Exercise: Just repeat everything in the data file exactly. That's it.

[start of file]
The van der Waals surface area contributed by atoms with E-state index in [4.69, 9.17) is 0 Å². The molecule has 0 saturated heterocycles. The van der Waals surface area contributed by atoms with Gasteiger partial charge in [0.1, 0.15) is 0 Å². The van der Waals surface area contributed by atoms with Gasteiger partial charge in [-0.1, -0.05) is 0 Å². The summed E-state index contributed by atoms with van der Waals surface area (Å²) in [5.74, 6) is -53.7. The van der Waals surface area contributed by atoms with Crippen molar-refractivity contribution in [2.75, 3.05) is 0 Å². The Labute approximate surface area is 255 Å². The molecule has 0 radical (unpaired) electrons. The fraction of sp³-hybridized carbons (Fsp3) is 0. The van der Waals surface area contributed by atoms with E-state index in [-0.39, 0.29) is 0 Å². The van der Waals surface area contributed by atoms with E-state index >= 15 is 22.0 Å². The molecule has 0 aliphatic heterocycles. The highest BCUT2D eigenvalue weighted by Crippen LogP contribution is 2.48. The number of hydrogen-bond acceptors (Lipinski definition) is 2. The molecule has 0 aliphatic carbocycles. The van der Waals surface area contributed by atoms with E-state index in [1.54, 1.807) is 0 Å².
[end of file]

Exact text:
The van der Waals surface area contributed by atoms with E-state index in [4.69, 9.17) is 0 Å². The molecule has 0 saturated heterocycles. The van der Waals surface area contributed by atoms with Gasteiger partial charge in [0.1, 0.15) is 0 Å². The van der Waals surface area contributed by atoms with Gasteiger partial charge in [-0.1, -0.05) is 0 Å². The summed E-state index contributed by atoms with van der Waals surface area (Å²) in [5.74, 6) is -53.7. The van der Waals surface area contributed by atoms with Crippen molar-refractivity contribution in [2.75, 3.05) is 0 Å². The Labute approximate surface area is 255 Å². The molecule has 0 radical (unpaired) electrons. The fraction of sp³-hybridized carbons (Fsp3) is 0. The van der Waals surface area contributed by atoms with E-state index in [-0.39, 0.29) is 0 Å². The van der Waals surface area contributed by atoms with E-state index >= 15 is 22.0 Å². The molecule has 0 aliphatic heterocycles. The highest BCUT2D eigenvalue weighted by Crippen LogP contribution is 2.48. The number of hydrogen-bond acceptors (Lipinski definition) is 2. The molecule has 0 aliphatic carbocycles. The van der Waals surface area contributed by atoms with E-state index in [1.54, 1.807) is 0 Å².